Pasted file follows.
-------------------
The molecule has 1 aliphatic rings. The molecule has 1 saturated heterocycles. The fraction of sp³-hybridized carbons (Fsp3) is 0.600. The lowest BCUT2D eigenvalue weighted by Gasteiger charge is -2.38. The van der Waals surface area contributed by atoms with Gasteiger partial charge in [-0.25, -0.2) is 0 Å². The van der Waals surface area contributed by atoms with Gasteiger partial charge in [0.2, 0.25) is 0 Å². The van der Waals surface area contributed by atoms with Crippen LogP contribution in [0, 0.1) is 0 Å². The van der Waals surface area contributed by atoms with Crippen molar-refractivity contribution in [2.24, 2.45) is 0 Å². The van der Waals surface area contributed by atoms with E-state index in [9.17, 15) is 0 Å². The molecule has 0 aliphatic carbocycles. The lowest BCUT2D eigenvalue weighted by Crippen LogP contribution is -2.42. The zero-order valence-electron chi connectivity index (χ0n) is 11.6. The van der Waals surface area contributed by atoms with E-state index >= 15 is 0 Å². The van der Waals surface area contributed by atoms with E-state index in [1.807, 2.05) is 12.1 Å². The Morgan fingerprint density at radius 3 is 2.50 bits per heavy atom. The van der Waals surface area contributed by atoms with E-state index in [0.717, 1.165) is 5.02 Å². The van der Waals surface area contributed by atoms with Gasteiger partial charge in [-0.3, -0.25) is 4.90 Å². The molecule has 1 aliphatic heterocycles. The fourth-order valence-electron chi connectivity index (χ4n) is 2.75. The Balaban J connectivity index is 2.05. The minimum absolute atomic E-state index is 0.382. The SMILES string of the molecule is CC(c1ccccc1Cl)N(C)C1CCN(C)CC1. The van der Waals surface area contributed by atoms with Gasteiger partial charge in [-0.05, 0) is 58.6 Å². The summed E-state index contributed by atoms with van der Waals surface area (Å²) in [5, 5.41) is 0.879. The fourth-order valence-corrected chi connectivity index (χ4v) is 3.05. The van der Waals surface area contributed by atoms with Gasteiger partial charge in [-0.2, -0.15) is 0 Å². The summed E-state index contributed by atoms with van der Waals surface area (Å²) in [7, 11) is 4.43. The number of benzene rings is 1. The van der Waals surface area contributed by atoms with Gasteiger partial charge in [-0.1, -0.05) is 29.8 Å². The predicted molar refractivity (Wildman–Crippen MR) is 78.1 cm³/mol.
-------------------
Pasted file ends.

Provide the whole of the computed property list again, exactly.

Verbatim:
The molecule has 1 aliphatic rings. The molecule has 1 saturated heterocycles. The fraction of sp³-hybridized carbons (Fsp3) is 0.600. The lowest BCUT2D eigenvalue weighted by Gasteiger charge is -2.38. The van der Waals surface area contributed by atoms with Gasteiger partial charge in [-0.25, -0.2) is 0 Å². The van der Waals surface area contributed by atoms with Gasteiger partial charge in [0.2, 0.25) is 0 Å². The van der Waals surface area contributed by atoms with Crippen LogP contribution in [0, 0.1) is 0 Å². The van der Waals surface area contributed by atoms with Crippen molar-refractivity contribution in [2.24, 2.45) is 0 Å². The van der Waals surface area contributed by atoms with E-state index in [9.17, 15) is 0 Å². The molecule has 0 aliphatic carbocycles. The lowest BCUT2D eigenvalue weighted by Crippen LogP contribution is -2.42. The zero-order valence-electron chi connectivity index (χ0n) is 11.6. The van der Waals surface area contributed by atoms with E-state index >= 15 is 0 Å². The van der Waals surface area contributed by atoms with E-state index in [1.807, 2.05) is 12.1 Å². The Morgan fingerprint density at radius 3 is 2.50 bits per heavy atom. The van der Waals surface area contributed by atoms with E-state index in [0.717, 1.165) is 5.02 Å². The van der Waals surface area contributed by atoms with Gasteiger partial charge in [-0.3, -0.25) is 4.90 Å². The molecule has 1 aliphatic heterocycles. The fourth-order valence-electron chi connectivity index (χ4n) is 2.75. The Balaban J connectivity index is 2.05. The minimum absolute atomic E-state index is 0.382. The SMILES string of the molecule is CC(c1ccccc1Cl)N(C)C1CCN(C)CC1. The van der Waals surface area contributed by atoms with Gasteiger partial charge in [-0.05, 0) is 58.6 Å². The summed E-state index contributed by atoms with van der Waals surface area (Å²) in [5, 5.41) is 0.879. The fourth-order valence-corrected chi connectivity index (χ4v) is 3.05. The van der Waals surface area contributed by atoms with Gasteiger partial charge in [-0.2, -0.15) is 0 Å². The summed E-state index contributed by atoms with van der Waals surface area (Å²) in [7, 11) is 4.43. The number of benzene rings is 1. The van der Waals surface area contributed by atoms with Gasteiger partial charge in [-0.1, -0.05) is 29.8 Å². The predicted molar refractivity (Wildman–Crippen MR) is 78.1 cm³/mol.